German submarine U-524

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Type IXC boat U-505
U-505, a typical Type IXC boat
History
Nazi Germany
Name: U-524
Ordered: 7 April 1940
Builder: Deutsche Werft, Hamburg
Yard number: 339
Laid down: 7 August 1941
Launched: 30 April 1942
Commissioned: 8 July 1942
Fate: Sunk, February 1943 south of Madeira by a US aircraft[1]
General characteristics
Class and type: Type IXC submarine
Displacement:
  • 1,120 t (1,100 long tons) surfaced
  • 1,232 t (1,213 long tons) submerged
Length:
Beam:
  • 6.76 m (22 ft 2 in) o/a
  • 4.40 m (14 ft 5 in) pressure hull
Height: 9.60 m (31 ft 6 in)
Draught: 4.70 m (15 ft 5 in)
Installed power:
  • 4,400 PS (3,200 kW; 4,300 bhp) (diesels)
  • 1,000 PS (740 kW; 990 shp) (electric)
Propulsion:
Speed:
  • 18.2 knots (33.7 km/h; 20.9 mph) surfaced
  • 7.3 knots (13.5 km/h; 8.4 mph) submerged
Range:
  • 13,450 nmi (24,910 km; 15,480 mi) at 10 knots (19 km/h; 12 mph) surfaced
  • 64 nmi (119 km; 74 mi) at 4 knots (7.4 km/h; 4.6 mph) submerged
Test depth: 230 m (750 ft)
Complement: 4 officers, 44 enlisted
Armament:
Service record
Part of:
Commanders:
  • Kptlt. Walter Freiherr von Steinaecker
  • 8 July 1942 – 22 February 1943
Operations:
  • 1st patrol:
  • 14 November 1942 – 9 January 1943
  • 2nd patrol:
  • 3–22 March 1943
Victories: Two ships sunk, total 16,256 GRT

German submarine U-524 was a Type IXC U-boat of Nazi Germany's Kriegsmarine during World War II.

She was laid down at the Deutsche Werft (yard) in Hamburg as yard number 339 on 7 August 1941, launched on 30 April 1942 and commissioned on 8 July with Kapitänleutnant Walter Freiherr von Steinaecker in command.

U-524 began her service career with training as part of the 4th U-boat Flotilla from 8 July 1942. She was re-assigned to the 10th flotilla for operations on 1 December 1942.

She carried out two patrols and sank two ships. She was a member of three wolfpacks.

She was sunk in March 1943 south of Madeira by an American aircraft.[1]

Design[edit]

German Type IXC submarines were slightly larger than the original Type IXBs. U-524 had a displacement of 1,120 tonnes (1,100 long tons) when at the surface and 1,232 tonnes (1,213 long tons) while submerged.[2] The U-boat had a total length of 76.76 m (251 ft 10 in), a pressure hull length of 58.75 m (192 ft 9 in), a beam of 6.76 m (22 ft 2 in), a height of 9.60 m (31 ft 6 in), and a draught of 4.70 m (15 ft 5 in). The submarine was powered by two MAN M 9 V 40/46 supercharged four-stroke, nine-cylinder diesel engines producing a total of 4,400 metric horsepower (3,240 kW; 4,340 shp) for use while surfaced, two Siemens-Schuckert 2 GU 345/34 double-acting electric motors producing a total of 1,000 shaft horsepower (1,010 PS; 750 kW) for use while submerged. She had two shafts and two 1.92 m (6 ft) propellers. The boat was capable of operating at depths of up to 230 metres (750 ft).[2]

The submarine had a maximum surface speed of 18.3 knots (33.9 km/h; 21.1 mph) and a maximum submerged speed of 7.3 knots (13.5 km/h; 8.4 mph).[2] When submerged, the boat could operate for 63 nautical miles (117 km; 72 mi) at 4 knots (7.4 km/h; 4.6 mph); when surfaced, she could travel 13,450 nautical miles (24,910 km; 15,480 mi) at 10 knots (19 km/h; 12 mph). U-524 was fitted with six 53.3 cm (21 in) torpedo tubes (four fitted at the bow and two at the stern), 22 torpedoes, one 10.5 cm (4.13 in) SK C/32 naval gun, 180 rounds, and a 3.7 cm (1.5 in) as well as a 2 cm (0.79 in) anti-aircraft gun. The boat had a complement of forty-eight.[2]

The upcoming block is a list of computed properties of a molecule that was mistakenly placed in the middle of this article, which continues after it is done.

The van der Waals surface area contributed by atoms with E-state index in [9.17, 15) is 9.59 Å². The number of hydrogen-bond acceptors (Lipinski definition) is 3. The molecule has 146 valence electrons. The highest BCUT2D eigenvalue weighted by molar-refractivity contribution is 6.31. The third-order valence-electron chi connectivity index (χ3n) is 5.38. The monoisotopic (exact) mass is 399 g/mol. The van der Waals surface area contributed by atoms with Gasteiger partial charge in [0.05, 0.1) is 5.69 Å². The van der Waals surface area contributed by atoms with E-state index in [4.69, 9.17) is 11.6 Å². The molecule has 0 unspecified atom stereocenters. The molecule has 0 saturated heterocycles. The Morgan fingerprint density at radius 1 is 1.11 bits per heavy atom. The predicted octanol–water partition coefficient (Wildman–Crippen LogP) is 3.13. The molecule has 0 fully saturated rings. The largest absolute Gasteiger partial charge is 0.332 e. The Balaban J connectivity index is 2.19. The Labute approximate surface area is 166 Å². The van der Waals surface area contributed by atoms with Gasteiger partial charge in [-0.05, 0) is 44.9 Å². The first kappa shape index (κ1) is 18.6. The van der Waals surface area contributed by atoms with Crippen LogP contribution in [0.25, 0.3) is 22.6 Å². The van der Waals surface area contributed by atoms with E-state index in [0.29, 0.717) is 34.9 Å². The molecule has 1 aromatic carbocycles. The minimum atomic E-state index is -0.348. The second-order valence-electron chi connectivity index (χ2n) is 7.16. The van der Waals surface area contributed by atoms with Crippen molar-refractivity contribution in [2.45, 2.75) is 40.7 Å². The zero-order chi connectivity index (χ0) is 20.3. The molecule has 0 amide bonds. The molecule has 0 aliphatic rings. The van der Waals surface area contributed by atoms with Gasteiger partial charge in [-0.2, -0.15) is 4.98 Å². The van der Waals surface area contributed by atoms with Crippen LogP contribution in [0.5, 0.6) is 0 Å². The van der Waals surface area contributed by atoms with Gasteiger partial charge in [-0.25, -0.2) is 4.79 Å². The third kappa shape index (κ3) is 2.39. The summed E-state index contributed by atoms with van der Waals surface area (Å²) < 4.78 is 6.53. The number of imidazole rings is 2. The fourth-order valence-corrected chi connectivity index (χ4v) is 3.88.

Service history[edit]

1st patrol[edit]

The boat departed Marviken (Kristiansand) in Norway on 14 November 1942, moved through the North Sea, negotiated the gap between Iceland and the Faroe Islands and entered the Atlantic Ocean.

She opened her account when she sank the Empire Spenser on 8 December 1942 southeast of Cape Farewell (Greenland).

She entered Lorient, on the French Atlantic coast, on 9 January 1943.

2nd patrol and loss[edit]

Having left Lorient on 3 March 1943, she sank the French ship Wyoming on the 15th, north of the Azores.

She was sunk south of Madeira on the 22nd by depth charges dropped by an American B-24 Liberator called Tidewater Tillie.[1]

Fifty-two men died; there were no survivors.[3]

Wolfpacks[edit]

U-524 took part in three wolfpacks, namely.

  • Panzer (23 November - 11 December 1942)
  • Ungestüm (11–23 December 1942)
  • Wohlgemut (12–22 March 1943)

Summary of raiding history[edit]

Date Name Nationality Tonnage
(GRT)
Fate[4]
8 December 1942 Empire Spenser  United Kingdom 8,194 Sunk
15 March 1943 Wyoming  Free France 8,062 Sunk

References[edit]

  1. ^ a b c Kemp 1999, p. 107.
  2. ^ a b c d Gröner 1991, p. 68.
  3. ^ Helgason, Guðmundur. "The Type IXC boat U-524". German U-boats of WWII - uboat.net. Retrieved 7 December 2014. 
  4. ^ Helgason, Guðmundur. "Ships hit by U-524". German U-boats of WWII - uboat.net. Retrieved 30 January 2014. 

Bibliography[edit]

  • Busch, Rainer; Röll, Hans-Joachim (1999). Deutsche U-Boot-Verluste von September 1939 bis Mai 1945. Der U-Boot-Krieg (in German) IV (Hamburg, Berlin, Bonn: Mittler). ISBN 3-8132-0514-2. 
  • Gröner, Erich; Jung, Dieter; Maass, Martin (1991). U-boats and Mine Warfare Vessels. German Warships 1815–1945 2. Translated by Thomas, Keith; Magowan, Rachel (London: Conway Maritime Press). ISBN 0-85177-593-4. 
  • Kemp, Paul (1999). U-Boats Destroyed - German Submarine Losses in the World Wars. London: Arms & Armour. ISBN 1-85409-515-3. 

External links[edit]

Coordinates: 30°15′N 18°13′W / 30.250°N 18.217°W / 30.250; -18.217